On his father’s 70th birthday, he and a friend—his regular cooking buddy—prepared a 12 course dinner for 70 people. “So great to do, making everything yourself, preferably with local ingredients. We served asparagus in different ways and made various dishes with pork, which is easy to get your hands on in Venray. We braised pork cheeks in abbey beer, and to get the guests involved, we came up with a dish with a nice piece of fatty bacon marinated in juniper that we laid on everyone’s arm with tweezers to give them a different taste and texture experience. It was brilliant, seeing my parents’ friends and family eating a piece of bacon like that in their Sunday best. That’s why you do it.”
Better in Belgium
It was love that brought him to the Netherlands; specifically, to Venray, his wife’s hometown. Having lived here since 1994, he now speaks perfect Dutch—although it took a while. With his children, he speaks French. “I want them to be able to talk to my side of the family.” In terms of food, too, the Netherlands took some getting used to. “The first thing I bought here was a bread machine. The bread here is so soggy, and how can it stay good for a week? Real bread is stale after a day. And don’t get me started on peanut butter.” During the interview, he ducks into the kitchen at regular intervals: his bread dough is rising and has to go into the oven. As a surprise, he presents a delicious crème brûlée, not with vanilla but with star anise. His youngest daughter, 16, wanders in twice in the hope of scoring some already. Unfortunately for her, she will have to wait until dessert.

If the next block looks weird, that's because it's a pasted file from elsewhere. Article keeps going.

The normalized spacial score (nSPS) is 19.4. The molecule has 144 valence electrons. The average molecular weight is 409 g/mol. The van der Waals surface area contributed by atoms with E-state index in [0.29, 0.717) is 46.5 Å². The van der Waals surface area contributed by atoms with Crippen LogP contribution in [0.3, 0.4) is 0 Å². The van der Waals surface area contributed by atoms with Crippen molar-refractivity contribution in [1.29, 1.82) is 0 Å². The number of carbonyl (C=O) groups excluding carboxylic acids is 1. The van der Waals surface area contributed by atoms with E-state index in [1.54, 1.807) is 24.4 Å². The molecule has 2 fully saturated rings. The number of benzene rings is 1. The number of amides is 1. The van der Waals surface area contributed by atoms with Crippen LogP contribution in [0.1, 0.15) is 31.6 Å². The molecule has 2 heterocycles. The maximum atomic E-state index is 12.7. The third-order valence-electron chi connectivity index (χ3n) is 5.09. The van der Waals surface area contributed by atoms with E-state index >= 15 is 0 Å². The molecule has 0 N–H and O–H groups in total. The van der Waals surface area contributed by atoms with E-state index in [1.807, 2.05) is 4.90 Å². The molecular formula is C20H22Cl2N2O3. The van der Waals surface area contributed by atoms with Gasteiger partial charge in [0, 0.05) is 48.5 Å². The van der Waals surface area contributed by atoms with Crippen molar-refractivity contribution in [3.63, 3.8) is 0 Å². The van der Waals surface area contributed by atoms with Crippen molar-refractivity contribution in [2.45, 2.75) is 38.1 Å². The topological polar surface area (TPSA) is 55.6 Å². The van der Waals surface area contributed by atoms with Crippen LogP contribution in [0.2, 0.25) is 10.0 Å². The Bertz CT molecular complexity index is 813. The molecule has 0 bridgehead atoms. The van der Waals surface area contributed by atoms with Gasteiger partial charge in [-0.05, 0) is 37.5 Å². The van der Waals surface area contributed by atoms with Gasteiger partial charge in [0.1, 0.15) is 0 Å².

Broadly speaking, Fouarge prefers the food in his native country, although in recent years a lot has changed for the better. “But chicken is still better in Belgium, perhaps precisely because the Netherlands has more chickens than people.” Fortunately, his wife shares his interest in culinary pursuits. “She’s into soups with her own broth. I like making everything myself too: mayonnaise, pizza dough. Much tastier and healthier. We’d rather go out for one really nice dinner than six mediocre ones. I’m critical; I want to be able to taste and understand what’s on my plate.”
As a Walloon, he was raised on classic French and Mediterranean cuisine. Lobster and mussels are among his favourites, but he likes organ meats too: kidneys, liver, sweetbread and confit duck gizzards and hearts. When on holiday in France, he can’t go past andouilette, a type of sausage made from tripe and entrails that the rest of the family abhors. His most exotic food adventures took place in France and China. “We were staying at this campsite where the local shepherd roasted one of his sheep on a spit. As a delicacy, I was allowed to taste the kidneys, cut straight out of the sheep, unwashed and all. That was no fun; it tasted like piss. But if food is offered to you with love, you can’t refuse it, if you ask me. In China, I once sucked out duck brains and ate duck tongues, which are very small and hard.” At home, vegetables have become more prominent since their youngest daughter became a vegetarian a year ago. In a corner of the garden Fouarge grows his own herbs and tomatoes, and is currently trying his hand at artichoke. “Whether it succeeds remains to be seen. In any event, tonight’s menu is Portobello mushrooms with goat cheese, and crème brûlée for dessert.”